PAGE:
Ideas to implementation - 9.4.1

9.4.2The re-conceptualisation of the model of light led to an understanding of the photoelectric effect and black body radiation
  • 9.4.2.2.1- describe Hertz’s observation of the effect of a radio wave on a receiver and the photoelectric effect he produced but failed to investigate
  • 9.4.2.2.2- outline qualitatively Hertz’s experiments in measuring the speed of radio waves and how they relate to light waves
  • 9.4.2.2.3- identify Planck’s hypothesis that radiation emitted and absorbed by the walls of a black body cavity is quantised
  • 9.4.2.2.4- identify Einstein’s contribution to quantum theory and its relation to black body radiation
  • 9.4.2.2.5- explain the particle model of light in terms of photons with particular energy and frequency
  • 9.4.2.2.6- identify the relationships between photon energy, frequency, speed of light and wavelength: E=hf c=f λ
  • 9.4.3.2.1- identify that some electrons in solids are shared between atoms and move freely
  • 9.4.3.2.2- describe the difference between conductors, insulators and semiconductors in terms of band structures and relative electrical resistance
  • 9.4.3.2.3- identify absences of electrons in a nearly full band as holes, and recognise that both electrons and holes help to carry current
  • 9.4.3.2.4-compare qualitatively the relative number of free electrons that can drift from atom to atom in conductors, semiconductors and insulators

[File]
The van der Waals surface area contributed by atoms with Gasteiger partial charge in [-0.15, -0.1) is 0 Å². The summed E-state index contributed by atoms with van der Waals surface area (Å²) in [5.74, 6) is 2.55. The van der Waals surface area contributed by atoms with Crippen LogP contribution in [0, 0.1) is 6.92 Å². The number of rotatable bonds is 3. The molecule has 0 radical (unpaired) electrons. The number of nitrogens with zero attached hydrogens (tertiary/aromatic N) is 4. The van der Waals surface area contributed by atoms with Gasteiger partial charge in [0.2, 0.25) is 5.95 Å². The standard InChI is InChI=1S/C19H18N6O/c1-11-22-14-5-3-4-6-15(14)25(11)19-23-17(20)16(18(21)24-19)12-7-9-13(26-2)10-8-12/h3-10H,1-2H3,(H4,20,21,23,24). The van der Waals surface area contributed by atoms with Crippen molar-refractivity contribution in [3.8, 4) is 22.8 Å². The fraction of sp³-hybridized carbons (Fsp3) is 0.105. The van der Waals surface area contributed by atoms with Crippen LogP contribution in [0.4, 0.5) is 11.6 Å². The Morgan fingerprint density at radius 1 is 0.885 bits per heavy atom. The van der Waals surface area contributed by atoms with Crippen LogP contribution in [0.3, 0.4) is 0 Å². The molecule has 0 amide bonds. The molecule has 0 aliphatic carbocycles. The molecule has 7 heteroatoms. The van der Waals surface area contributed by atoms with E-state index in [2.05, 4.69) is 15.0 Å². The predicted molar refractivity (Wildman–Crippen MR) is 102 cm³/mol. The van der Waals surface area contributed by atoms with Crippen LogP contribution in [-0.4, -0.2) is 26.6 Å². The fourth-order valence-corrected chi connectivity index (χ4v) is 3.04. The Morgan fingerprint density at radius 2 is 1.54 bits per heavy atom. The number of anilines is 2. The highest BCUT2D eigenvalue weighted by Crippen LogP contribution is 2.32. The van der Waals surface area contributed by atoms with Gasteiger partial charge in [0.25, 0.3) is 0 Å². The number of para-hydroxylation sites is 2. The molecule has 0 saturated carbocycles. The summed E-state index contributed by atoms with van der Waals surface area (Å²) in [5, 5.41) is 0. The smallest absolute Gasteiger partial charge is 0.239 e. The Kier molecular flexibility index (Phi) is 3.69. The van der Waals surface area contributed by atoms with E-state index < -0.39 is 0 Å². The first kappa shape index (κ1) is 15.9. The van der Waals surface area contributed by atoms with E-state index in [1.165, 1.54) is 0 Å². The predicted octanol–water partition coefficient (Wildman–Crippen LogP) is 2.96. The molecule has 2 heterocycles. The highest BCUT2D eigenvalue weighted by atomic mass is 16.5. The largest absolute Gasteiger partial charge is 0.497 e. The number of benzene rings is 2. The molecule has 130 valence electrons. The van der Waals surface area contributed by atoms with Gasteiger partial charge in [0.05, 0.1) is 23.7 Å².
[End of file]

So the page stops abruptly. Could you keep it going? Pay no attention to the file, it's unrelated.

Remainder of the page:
• 9.4.3.2.5- identify that the use of germanium in early transistors is related to lack of ability to produce other materials of suitable purity
  • 9.4.3.2.6 - describe how ‘doping’ a semiconductor can change its electrical properties
  • 9.4.3.2.7- identify differences in p and n-type semiconductors in terms of the relative number of negative charge carriers and positive holes
  • 9.4.3.2.8- describe differences between solid state and thermionic devices and discuss why solid state devices replaced thermionic devices
9.4.4 Investigations into the electrical properties of particular metals at different temperatures led to the identification of superconductivity and the exploration of possible applications
  • 9.4.4.2.1- outline the methods used by the Braggs to determine crystal structure
  • 9.4.4.2.2 - identify that metals possess a crystal lattice structure
  • 9.4.4.2.3- describe conduction in metals as a free movement of electrons unimpeded by the lattice
  • 9.4.4.2.4- identify that resistance in metals is increased by the presence of impurities and scattering of electrons by lattice vibrations
  • 9.4.4.2.5- describe the occurrence in superconductors below their critical temperature of a population of electron pairs unaffected by electrical resistance
  • 9.4.4.2.6- discuss the BCS theory
  • 9.4.4.2.7 - discuss the advantages of using superconductors and identify limitations to their use
  • 9.4.4.3.1- process information to identify some of the metals, metal alloys and compounds that have been identified as exhibiting the property of superconductivity and their critical temperatures
  • 9.4.4.3.2- perform an investigation to demonstrate magnetic levitation
  • 9.4.4.3.3- analyse information to explain why a magnet is able to hover above a superconducting material that has reached the temperature at which it is superconducting
  • 9.4.4.3.4- gather and process information to describe how superconductors and the effects of magnetic fields have been applied to develop a maglev train
  • 9.4.4.3.5- process information to discuss possible applications of superconductivity and the effects of those applications on computers, generators and motors and transmission of electricity through power grids